5. patricia Rezzonico says

    Thank you for your beautiful website. You express your feelings so exquisitely. I also am a cancer survivor and like you, I think about FBC every.single.day. I thought I was the only one who did so. I remain fairly positive but at the end of the day and when dawn breaks, the first and last thing that comes to mind is FBC.

    Thank you for sharing your feelings…it makes me feel like more of a person. This sounds odd, I know. However, my breast cancer specialist, who told me three weeks after my mastectomy that my cancer would be returning, labeled me as "Negative," "Feeling sorry for myself," etc. I bought into her labels, felt very embarrassed until I realized that there is no wrong or right way to feel when someone gives you your FBC diagnosis.

    I consider myself a strong and positive person and her judgements actually made me stronger because I was determined to prove her wrong. I'm not afraid of her anymore and gladly tell her so.

    However, it is refreshing to hear that other strong and courageous women also have those same morning and night FBC fears. It simply makes us human.

    Thanks for listening. I admire you.

    pat

    • says

      Dear Pat,
      Thank you so much for your kind and thoughtful note. I am deeply appreciative! I don't think that saying that you feel more like a person is odd…not at all. I completely understand. I'm also so flabbergasted that your breast cancer specialist labeled you as "Negative"…to that I would way, WTF?!?! That's awful! The Silver Lining is that you feel stronger. How wonderful!
      Please take good care of yourself and stay in touch.
      Best,
      Hollye

  6. Ruth says

    Thank you for your honesty. I have found what you have said to be so true. I remind myself almost every day at least once why I am here and that is to give God praise.

  7. Leticia Croft-Holgui says

    I can totally relate…I thought I came out of this whole process unscaved and handled it all really well…and then I had a couple of episode like yours, one of which I was sharing my story in front of a group for the first time, I was like wow! I am hurting, how did this happen?…I think speaking out loud, you have to say and hear and admit to yourself what actually occurred and how serious it all really was…But emotions make you real to the audience, so no worries!!! I have a speaking engagement in November, were I have to share my story!! Wish me luck!!! No tears please!!! and please share some tips!!!! Thanks for sharing!!!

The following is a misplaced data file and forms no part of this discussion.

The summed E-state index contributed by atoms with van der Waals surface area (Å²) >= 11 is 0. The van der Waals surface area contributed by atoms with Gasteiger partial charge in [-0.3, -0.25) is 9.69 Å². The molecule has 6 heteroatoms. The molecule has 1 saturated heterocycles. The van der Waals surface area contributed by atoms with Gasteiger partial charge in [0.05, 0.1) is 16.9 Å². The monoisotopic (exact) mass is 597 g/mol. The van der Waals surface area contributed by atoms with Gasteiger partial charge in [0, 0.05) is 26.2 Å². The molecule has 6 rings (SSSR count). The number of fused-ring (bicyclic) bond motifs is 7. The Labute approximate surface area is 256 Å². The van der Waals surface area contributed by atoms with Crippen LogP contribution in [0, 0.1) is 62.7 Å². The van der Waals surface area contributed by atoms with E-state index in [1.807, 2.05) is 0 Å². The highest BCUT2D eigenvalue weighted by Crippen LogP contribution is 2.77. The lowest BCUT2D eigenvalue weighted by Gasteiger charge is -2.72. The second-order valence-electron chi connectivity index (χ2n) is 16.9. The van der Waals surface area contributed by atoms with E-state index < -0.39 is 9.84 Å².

8. E.B. says

    Thank you for your beautiful blog and website. They are two MAJOR silver linings in my life. You always inspire, bring laughter (and tears, but good tears) and put life in perspective. Your description of being a "terrible crier" had me laughing out loud at work, making for some VERY odd looks (they SHOULD be used to me by now!). All the women in my family cry beautifully, their eyes glisten, their lips tremble and their make-up, somehow, remains perfect. I did not get that particular gene. My eyes turn red and swell until they are mere slits, my nose also swells, turns beefsteak tomato red and DRIPS. I don't drool, but my lips could give Angelina a run for her money and I get blotches all over my face and neck. The phrase "Ugly Cry" does not even begin to do my "cry face" justice. So happy to be in excellent company! May you continue to find (and blog about) many, many, many silver linings on your journey. Sending blessings, light and joy to you and yours!

    • says

      Dear E.B.,
      Thank YOU for your kind and thoughtful note. I can't tell you how much I appreciate it. It was the Silver Lining way to start my day! Glad to be in excellent "Ugly Crier" company as well! Thank you, again…and please stay in touch!
      Best,
      Hollye

  9. Fran says

    About a year after my diagnosis, we were invited to a party. I found I couldn't go, couldn't handle all that went with the small talk of standing around having people ask me how I was. Told my doc, who was the most compassionate man ever, and as I burst into tears, he sat down with me and explained this was the mourning period. For a year, I had been strong, I had surgery, chemo, radiation and kept my family together. Now that my hair was back, and daily appointments over, I needed time to grieve. While I was busy going through everything, I never missed a beat to show everyone that this cancer wasn't going to get me. Now I needed time to lick my wounds. It took a while…..

    • says

      Dear Fran,
      Thanks so much of your note. I totally get it. I had one of those sessions with my oncologist and found it to be incredibly healing. It does indeed take a while…and this time requires a great deal of patience!
      Thanks so much for sharing!

    • grace says

      fran, reading your reply was like looking at me..my doc said same thing,I've been so busy making everyone feel ok and being strong for them that when treatment was over I sorta fell apart,..terrified and unable to talk to anyone about how I felt.IT DEF IS A MOURNING PERIOD.i MOURN FOR THE ME THAT HAS BEEN LOST I FEEL LIKE i AM JUST THE ''SICK''ME NOW..BUT WORKING ON THAT!..STAY POSITIVE..:)

  10. Janie K. says

    Wow– thank you for that post. I was diagnosed with stage 2, triple neg. Breast cancer in feb 2011 and finished treatment in august of 2011. I am still coping with the same feelings and anxieties you wrote about, especially the fresh, open wound feeling even though in a way it feels like it happened so long ago. I have so appreciated your blog with its silver-lined theme balanced with the tough realities of a serious illness. Thank you!

    • says

      Dear Janie,
      Thank you for your note. I can't tell you how much it means to me. Wishing you a great deal of Silver Lined healing, while balancing the process of living with an open (physically invisible) wound.
      Please stay in touch!